The technology industry continues to be a hotbed of innovation, with activity driven by digital transformation, automation, increased connectivity, and business imperatives to become more efficient and competitive in a rapidly changing marketplace, and growing importance of technologies such as Internet of Things (IoT) and advanced light detection and ranging (LiDAR) systems to ensure the safety and reliability of autonomous systems in various industrial applications. In the last three years alone, there have been over 3.6 million patents filed and granted in the technology industry, according to GlobalData’s report on Innovation in Internet of Things: Anti-collision LiDAR. Buy the report here.
However, not all innovations are equal and nor do they follow a constant upward trend. Instead, their evolution takes the form of an S-shaped curve that reflects their typical lifecycle from early emergence to accelerating adoption, before finally stabilising and reaching maturity.
Identifying where a particular innovation is on this journey, especially those that are in the emerging and accelerating stages, is essential for understanding their current level of adoption and the likely future trajectory and impact they will have.
300+ innovations will shape the technology industry
According to GlobalData’s Technology Foresights, which plots the S-curve for the technology industry using innovation intensity models built on over 2.5 million patents, there are 300+ innovation areas that will shape the future of the industry.
Within the emerging innovation stage, environmental sensors, digital twins, and network-on-a-chip are disruptive technologies that are in the early stages of application and should be tracked closely. Intelligent embedded systems, smart factory systems, and smart grids are some of the accelerating innovation areas, where adoption has been steadily increasing. Among maturing innovation areas, contactless verification, wearable physiological monitors, and software-defined wide area network are now well established in the industry.
Innovation S-curve for IoT in the technology industry
Anti-collision LiDAR is a key innovation area in IoT
Anti-collision LiDAR belongs to a category of light detection and ranging technologies which can sense the existence of entities in a specific region and assist in averting collisions. This mechanism operates by releasing laser beams into the surrounding area, which consequently reflects off close-by objects and is captured by the detector. The resulting information is employed to establish a three-dimensional layout of the surroundings, facilitating the identification and evasion of potential barriers.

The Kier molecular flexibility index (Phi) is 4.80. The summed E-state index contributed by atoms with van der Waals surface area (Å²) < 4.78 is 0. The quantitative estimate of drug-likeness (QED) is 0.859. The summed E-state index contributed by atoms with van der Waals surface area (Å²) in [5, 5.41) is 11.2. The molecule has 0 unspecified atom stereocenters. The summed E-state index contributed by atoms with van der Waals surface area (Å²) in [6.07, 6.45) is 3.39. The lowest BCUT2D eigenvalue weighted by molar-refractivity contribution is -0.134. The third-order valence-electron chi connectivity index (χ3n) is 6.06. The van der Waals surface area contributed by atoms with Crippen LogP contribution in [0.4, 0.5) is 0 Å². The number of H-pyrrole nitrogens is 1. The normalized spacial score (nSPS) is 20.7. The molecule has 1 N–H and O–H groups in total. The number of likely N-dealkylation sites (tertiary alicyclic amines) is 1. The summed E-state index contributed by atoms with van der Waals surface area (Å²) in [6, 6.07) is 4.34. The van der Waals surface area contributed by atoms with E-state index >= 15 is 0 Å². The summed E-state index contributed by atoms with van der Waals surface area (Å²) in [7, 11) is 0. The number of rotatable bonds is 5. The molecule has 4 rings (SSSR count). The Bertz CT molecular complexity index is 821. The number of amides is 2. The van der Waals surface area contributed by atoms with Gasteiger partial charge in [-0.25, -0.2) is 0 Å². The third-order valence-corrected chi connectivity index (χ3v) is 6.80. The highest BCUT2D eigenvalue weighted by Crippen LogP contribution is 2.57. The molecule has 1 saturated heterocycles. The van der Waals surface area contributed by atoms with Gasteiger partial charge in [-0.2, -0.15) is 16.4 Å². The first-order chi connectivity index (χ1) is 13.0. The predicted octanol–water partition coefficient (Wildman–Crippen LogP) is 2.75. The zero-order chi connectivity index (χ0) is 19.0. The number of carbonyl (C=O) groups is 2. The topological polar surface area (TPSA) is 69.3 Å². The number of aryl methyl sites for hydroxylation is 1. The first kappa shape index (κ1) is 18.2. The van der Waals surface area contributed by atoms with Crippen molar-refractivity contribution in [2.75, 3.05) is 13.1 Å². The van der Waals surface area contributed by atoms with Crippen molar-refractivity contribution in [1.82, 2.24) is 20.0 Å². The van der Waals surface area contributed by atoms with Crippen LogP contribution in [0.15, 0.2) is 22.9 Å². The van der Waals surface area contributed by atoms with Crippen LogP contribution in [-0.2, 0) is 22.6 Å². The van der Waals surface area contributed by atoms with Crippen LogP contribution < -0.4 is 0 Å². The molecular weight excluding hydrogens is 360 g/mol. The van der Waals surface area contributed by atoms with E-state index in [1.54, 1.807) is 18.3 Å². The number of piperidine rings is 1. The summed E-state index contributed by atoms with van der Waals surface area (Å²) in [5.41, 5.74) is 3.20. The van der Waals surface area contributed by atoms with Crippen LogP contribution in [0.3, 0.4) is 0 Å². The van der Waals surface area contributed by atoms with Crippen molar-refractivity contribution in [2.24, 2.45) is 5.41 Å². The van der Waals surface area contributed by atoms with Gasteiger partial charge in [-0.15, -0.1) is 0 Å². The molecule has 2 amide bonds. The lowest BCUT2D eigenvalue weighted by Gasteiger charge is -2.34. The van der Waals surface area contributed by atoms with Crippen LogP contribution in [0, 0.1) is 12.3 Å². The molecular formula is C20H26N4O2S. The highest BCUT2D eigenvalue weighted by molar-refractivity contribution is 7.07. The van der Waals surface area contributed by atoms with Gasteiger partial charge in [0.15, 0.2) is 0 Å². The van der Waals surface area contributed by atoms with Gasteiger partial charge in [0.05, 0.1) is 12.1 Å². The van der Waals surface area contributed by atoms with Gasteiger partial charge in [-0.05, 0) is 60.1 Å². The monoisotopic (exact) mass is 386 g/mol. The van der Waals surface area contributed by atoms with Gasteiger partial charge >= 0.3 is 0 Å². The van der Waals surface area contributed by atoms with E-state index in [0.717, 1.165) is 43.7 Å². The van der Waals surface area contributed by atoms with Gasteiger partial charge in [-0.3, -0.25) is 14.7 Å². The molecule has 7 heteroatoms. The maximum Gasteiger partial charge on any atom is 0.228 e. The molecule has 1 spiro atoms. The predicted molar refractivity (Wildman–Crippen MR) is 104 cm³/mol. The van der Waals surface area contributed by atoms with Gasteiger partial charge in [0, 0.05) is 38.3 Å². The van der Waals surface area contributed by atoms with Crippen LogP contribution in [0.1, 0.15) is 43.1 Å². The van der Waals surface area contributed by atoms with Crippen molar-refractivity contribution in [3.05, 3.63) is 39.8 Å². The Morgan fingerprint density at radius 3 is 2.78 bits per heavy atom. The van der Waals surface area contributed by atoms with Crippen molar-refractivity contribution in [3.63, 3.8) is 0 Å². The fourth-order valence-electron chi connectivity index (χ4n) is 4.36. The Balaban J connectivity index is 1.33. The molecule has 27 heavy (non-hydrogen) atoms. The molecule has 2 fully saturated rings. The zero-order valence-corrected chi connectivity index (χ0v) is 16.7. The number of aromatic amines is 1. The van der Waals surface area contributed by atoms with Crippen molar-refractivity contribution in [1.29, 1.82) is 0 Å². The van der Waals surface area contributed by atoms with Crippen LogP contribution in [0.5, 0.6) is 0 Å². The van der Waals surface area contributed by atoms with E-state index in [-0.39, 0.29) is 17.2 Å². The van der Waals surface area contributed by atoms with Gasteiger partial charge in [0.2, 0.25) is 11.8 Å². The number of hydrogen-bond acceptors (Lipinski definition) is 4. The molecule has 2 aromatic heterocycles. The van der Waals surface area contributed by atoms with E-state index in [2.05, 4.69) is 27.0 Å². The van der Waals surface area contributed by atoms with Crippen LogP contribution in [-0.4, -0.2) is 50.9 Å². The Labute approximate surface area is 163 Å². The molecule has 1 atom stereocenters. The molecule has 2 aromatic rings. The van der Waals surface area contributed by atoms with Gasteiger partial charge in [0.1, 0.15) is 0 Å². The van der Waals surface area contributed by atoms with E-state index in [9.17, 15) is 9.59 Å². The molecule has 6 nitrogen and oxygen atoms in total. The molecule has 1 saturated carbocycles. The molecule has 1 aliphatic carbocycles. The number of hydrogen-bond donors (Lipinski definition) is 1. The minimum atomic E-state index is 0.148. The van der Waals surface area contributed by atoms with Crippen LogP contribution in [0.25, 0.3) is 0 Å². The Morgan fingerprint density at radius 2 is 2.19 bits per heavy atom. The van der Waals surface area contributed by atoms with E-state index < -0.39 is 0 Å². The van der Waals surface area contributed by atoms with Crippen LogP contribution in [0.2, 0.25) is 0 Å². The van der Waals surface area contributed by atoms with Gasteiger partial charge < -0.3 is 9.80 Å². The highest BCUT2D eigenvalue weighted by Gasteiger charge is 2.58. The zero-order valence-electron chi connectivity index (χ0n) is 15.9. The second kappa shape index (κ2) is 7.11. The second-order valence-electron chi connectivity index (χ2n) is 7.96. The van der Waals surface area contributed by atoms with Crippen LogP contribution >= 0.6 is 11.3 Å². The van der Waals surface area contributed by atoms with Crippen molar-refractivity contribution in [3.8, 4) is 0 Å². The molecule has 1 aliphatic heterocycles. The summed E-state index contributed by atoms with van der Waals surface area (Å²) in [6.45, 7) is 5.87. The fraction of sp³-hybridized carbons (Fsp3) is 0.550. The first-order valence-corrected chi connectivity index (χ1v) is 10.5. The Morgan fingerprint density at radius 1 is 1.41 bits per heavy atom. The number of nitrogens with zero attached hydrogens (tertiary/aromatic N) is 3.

GlobalData’s analysis also uncovers the companies at the forefront of each innovation area and assesses the potential reach and impact of their patenting activity across different applications and geographies. According to GlobalData, there are 40+ companies, spanning technology vendors, established technology companies, and up-and-coming start-ups engaged in the development and application of anti-collision LiDAR.
Key players in anti-collision LiDAR – a disruptive innovation in the technology industry
‘Application diversity’ measures the number of different applications identified for each relevant patent and broadly splits companies into either ‘niche’ or ‘diversified’ innovators.
‘Geographic reach’ refers to the number of different countries each relevant patent is registered in and reflects the breadth of geographic application intended, ranging from ‘global’ to ‘local’.
Patent volumes related to anti-collision LiDAR
Source: GlobalData Patent Analytics
Among the companies innovating in anti-collision LiDAR, Ford Motor is the leading patent filer. One of the company’s patents, for example, is aimed at developing a system comprising a camera to capture an image of a forward path of the vehicle, a screen to display the image, and a processor, which can respond to an input to the screen by identifying and measuring the distance between two edges of at least one object of the image.
By geographic reach, ELMOS Semiconductor leads the pack, followed by BAE Systems and Seoul Robotics. In terms of application diversity, Aptiv holds the top position, followed by Uatc and Magna International.
Anti-collision LiDAR technology is essential for the safe and efficient operation of autonomous systems. Its significance will continue to grow as the use of autonomous systems becomes more prevalent in various industries.
To further understand how IoT is disrupting the technology industry, access GlobalData’s latest thematic research report on Internet of Things – Thematic Research.